Access To Criminal Justice In Kenya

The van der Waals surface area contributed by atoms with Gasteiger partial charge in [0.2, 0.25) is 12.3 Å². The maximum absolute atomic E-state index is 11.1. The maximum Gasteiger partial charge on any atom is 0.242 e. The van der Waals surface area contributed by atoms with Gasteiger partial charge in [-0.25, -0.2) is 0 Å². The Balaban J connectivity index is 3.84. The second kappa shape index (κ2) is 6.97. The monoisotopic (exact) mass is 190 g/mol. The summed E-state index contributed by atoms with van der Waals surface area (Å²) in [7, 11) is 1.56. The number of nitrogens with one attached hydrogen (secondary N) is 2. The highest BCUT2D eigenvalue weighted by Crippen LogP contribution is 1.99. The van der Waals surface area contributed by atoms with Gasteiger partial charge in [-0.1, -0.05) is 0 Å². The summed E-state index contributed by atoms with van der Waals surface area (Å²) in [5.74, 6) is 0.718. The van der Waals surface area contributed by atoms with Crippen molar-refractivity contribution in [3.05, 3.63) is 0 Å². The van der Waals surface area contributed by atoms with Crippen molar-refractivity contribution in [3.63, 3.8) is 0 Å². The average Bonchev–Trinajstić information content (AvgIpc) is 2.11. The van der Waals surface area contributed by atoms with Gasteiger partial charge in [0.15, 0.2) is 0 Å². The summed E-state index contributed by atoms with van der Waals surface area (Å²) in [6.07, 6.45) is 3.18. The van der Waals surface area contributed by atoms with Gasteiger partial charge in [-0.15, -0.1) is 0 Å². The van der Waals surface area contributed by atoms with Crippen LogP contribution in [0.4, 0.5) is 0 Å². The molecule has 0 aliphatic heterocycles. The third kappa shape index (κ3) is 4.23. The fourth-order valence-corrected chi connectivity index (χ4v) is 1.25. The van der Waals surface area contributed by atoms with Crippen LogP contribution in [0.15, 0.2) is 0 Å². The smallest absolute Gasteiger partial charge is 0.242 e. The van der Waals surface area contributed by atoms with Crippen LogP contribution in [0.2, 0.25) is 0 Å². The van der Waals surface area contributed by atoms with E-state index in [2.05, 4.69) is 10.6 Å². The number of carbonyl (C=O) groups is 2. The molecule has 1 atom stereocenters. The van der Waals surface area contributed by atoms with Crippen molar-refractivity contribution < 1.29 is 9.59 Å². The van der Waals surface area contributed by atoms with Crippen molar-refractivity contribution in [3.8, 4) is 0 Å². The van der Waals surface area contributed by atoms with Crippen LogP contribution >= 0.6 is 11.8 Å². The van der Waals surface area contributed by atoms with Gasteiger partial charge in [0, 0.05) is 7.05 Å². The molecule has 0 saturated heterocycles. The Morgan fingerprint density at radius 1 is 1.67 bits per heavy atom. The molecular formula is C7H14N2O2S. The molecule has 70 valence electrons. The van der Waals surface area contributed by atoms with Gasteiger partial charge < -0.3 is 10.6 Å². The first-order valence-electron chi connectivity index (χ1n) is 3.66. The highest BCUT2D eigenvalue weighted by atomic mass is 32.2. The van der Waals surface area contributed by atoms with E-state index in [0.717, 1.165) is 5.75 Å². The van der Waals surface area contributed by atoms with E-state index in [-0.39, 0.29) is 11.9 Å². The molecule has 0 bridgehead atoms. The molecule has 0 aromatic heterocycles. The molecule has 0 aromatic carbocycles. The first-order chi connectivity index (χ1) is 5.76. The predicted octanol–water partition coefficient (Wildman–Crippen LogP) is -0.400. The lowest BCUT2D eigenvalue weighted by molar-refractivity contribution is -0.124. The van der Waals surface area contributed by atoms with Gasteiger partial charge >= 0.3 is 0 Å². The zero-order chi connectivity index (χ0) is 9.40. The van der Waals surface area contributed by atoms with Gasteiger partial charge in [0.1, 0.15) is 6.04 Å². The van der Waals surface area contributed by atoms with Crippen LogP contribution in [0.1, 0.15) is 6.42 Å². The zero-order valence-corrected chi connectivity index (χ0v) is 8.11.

The Constitution of Kenya, 2010 guarantees all persons equal protection of the law. It also demands that “justice must be done to all irrespective of status” and that all state organs must ensure access to justice for all persons and “where any fee is required, it must be reasonable and not impede access to justice.” In addition, the Constitution guarantees fair trial for all persons charged with criminal offences. These constitutional dictates oblige efficient delivery of “substantive justice without undue regard to procedural technicalities.” The courts and other state institutions in the criminal justice system, especially the police, prosecution, witness protection and correctional services have the primary responsibility to deliver this justice to the citizenry without discrimination. It is however acknowledged that the criminal justice system like all other formal justice systems is a complex network. It comprises autonomous but interdependent state agencies involving the police, prosecutors, courts, correctional services and non-state actors among others. This study examined the concept of access to criminal justice as an integral feature in the realization of the “rule of law” and equality of all persons before the law, as embodied not only in international and regional human rights instruments, but also in the Kenya Constitution, 2010. The research proposition is that, a country whose legal framework does not afford its citizens equal access to the criminal justice as measured by its Constitution and international and regional human rights instruments ratified by that country, in effect, occasions them an injustice. The need for an efficient and effective criminal justice system for the citizens and especially the poor, vulnerable and the marginalized is therefore evident in the discussion. The paper scans through the Kenyan Constitutional, legal, policy and institutional frameworks on access to criminal justice by identifying its inadequacies, challenges and prospects in securing access to criminal justice for the citizens. The study acknowledges wide-ranging legislation and on-going institutional reforms in the judiciary, the police, prisons, prosecution, witness protection and non-state actors responsible for the delivery of criminal justice. The contribution of the organized legal profession is also acknowledged and discussed. The objectives of the study were: to identify the factors inhibiting access to criminal justice and to propose ways of addressing these challenges. The study also sought to identify the successes within the system and to highlight the efforts made and being made in addressing the challenges identified. Finally, the results of the study were intended to inspire policy formulation, dialogue and public awareness of the significance of having an effective and efficient criminal justice system in the country.
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